When economist Angus Deaton immigrated to the United States from Britain in the early 1980s, he was awed by America’s strengths and shocked by the extraordinary gaps he witnessed between people. Economics in America explains in clear terms how the field of economics addresses the most pressing issues of our time—from poverty, retirement, and the minimum wage to the ravages of the nation’s uniquely disastrous health care system—and narrates Deaton’s account of his experiences as a naturalized US citizen and academic economist.
Your book is an unusual mix of memoir, economics, politics, and biography. It is often quite funny. Why did you write it that way, and what do you hope people will find in it?
AD: I wanted to tell the story of the last 40 years of economics in America, not by writing about economics directly, but by telling stories about economists and their adventures in research and in policy, including my own story. Economics is often seen as boring or obscure, but many economists are not. I wanted to write a book that would be fun to read.
I was born in Scotland and moved from Britain to the United States in 1983, attracted by a higher salary and because there were so many great economists in America. I tell the story of what I found here mostly, although not only, about what I found in the economics profession. I write about the economists that I met along the way, about their work, and how their work affected policy and politics. I tell some good stories. But it is not all fun. There is much wrong with economics today, and the book becomes darker as it goes, just as America itself has become a darker place. While I am critical of some of contemporary economics, there is also affection, and one non-economist surprised me by saying that the book is “a love letter to my profession.”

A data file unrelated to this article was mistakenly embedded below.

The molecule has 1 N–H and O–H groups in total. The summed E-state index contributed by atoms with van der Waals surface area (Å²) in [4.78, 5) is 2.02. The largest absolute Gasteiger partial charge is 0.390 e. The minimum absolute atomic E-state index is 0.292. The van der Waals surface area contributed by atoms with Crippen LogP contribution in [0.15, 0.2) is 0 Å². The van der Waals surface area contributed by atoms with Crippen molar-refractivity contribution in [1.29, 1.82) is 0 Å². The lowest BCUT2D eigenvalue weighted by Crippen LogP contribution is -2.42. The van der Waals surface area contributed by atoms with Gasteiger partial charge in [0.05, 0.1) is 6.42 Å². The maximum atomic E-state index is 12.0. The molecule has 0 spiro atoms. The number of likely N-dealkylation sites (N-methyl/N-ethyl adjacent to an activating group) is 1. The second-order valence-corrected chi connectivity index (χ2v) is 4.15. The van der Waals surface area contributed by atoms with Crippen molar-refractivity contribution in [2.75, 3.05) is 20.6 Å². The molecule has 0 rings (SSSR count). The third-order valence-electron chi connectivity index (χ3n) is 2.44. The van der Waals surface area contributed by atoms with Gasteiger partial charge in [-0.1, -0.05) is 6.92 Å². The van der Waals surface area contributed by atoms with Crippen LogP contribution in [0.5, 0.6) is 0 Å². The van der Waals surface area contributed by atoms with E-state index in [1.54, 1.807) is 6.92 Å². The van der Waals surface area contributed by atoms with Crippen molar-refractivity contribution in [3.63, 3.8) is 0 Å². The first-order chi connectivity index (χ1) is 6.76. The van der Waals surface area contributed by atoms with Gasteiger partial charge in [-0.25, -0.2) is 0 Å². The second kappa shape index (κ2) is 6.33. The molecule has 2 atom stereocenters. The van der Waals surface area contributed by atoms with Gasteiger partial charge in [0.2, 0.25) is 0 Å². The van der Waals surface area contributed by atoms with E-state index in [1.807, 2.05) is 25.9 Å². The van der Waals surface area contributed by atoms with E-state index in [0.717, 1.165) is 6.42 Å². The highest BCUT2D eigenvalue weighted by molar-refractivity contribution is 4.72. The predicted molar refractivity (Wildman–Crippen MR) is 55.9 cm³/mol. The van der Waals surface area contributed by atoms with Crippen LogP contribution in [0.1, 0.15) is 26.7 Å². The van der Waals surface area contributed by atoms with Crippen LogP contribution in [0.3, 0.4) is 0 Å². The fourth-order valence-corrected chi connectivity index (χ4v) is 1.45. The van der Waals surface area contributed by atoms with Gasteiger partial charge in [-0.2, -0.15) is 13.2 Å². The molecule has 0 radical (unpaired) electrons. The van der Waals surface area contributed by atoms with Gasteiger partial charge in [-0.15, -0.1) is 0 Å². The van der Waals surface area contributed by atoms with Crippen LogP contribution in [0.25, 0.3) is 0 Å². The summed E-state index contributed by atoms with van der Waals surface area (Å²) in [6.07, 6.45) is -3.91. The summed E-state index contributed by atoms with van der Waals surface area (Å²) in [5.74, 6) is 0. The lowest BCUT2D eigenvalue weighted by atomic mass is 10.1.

In what ways did you, as in immigrant, find yourself lost in America?
AD: I write about my worries about the mob, and about how I “shot” a diner in a Burger King. How I was screamed at by a busy cop from whom I’d asked directions, and how, in my confusion I mailed an important package in a trash bin. I felt lost when one of my new colleagues, apparently seriously, quoted Proudhon’s maxim that “government is theft,” though I understand a little better after living here for four decades. How a nightmare in the pensions’ office turned into a lovefest. How, on the day I became a citizen, after 30 years in the country, I was asked if I had recently worked as a prostitute. How, in the wild west of American healthcare, I, who did not know the difference between a pediatrician and a podiatrist, struggled to find a good surgeon to replace my hip.
You are often complimentary about your profession and its work. What is your favorite example?